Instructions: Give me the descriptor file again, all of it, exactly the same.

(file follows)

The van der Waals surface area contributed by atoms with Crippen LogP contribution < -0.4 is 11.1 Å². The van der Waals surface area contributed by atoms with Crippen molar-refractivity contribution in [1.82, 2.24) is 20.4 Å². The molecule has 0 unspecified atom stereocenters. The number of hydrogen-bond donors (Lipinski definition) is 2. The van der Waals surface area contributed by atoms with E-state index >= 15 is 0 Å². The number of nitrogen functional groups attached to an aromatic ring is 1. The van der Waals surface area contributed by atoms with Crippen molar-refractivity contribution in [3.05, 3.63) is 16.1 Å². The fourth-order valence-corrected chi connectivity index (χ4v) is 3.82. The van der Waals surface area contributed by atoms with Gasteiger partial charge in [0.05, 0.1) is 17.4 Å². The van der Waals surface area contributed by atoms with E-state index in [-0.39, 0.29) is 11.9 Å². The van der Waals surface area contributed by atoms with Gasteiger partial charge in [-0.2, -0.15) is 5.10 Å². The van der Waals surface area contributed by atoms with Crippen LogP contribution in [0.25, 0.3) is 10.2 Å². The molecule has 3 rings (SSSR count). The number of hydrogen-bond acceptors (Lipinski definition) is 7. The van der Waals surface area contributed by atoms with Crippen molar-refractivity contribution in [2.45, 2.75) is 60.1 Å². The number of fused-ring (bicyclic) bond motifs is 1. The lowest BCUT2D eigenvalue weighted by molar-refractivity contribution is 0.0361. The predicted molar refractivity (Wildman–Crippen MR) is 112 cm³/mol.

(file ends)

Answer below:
The van der Waals surface area contributed by atoms with Crippen LogP contribution < -0.4 is 11.1 Å². The van der Waals surface area contributed by atoms with Crippen molar-refractivity contribution in [1.82, 2.24) is 20.4 Å². The molecule has 0 unspecified atom stereocenters. The number of hydrogen-bond donors (Lipinski definition) is 2. The van der Waals surface area contributed by atoms with E-state index >= 15 is 0 Å². The number of nitrogen functional groups attached to an aromatic ring is 1. The van der Waals surface area contributed by atoms with Crippen molar-refractivity contribution in [3.05, 3.63) is 16.1 Å². The fourth-order valence-corrected chi connectivity index (χ4v) is 3.82. The van der Waals surface area contributed by atoms with Gasteiger partial charge in [0.05, 0.1) is 17.4 Å². The van der Waals surface area contributed by atoms with E-state index in [-0.39, 0.29) is 11.9 Å². The van der Waals surface area contributed by atoms with Gasteiger partial charge in [-0.2, -0.15) is 5.10 Å². The van der Waals surface area contributed by atoms with Crippen LogP contribution in [0.25, 0.3) is 10.2 Å². The molecule has 3 rings (SSSR count). The number of hydrogen-bond acceptors (Lipinski definition) is 7. The van der Waals surface area contributed by atoms with Crippen molar-refractivity contribution in [2.45, 2.75) is 60.1 Å². The number of fused-ring (bicyclic) bond motifs is 1. The lowest BCUT2D eigenvalue weighted by molar-refractivity contribution is 0.0361. The predicted molar refractivity (Wildman–Crippen MR) is 112 cm³/mol.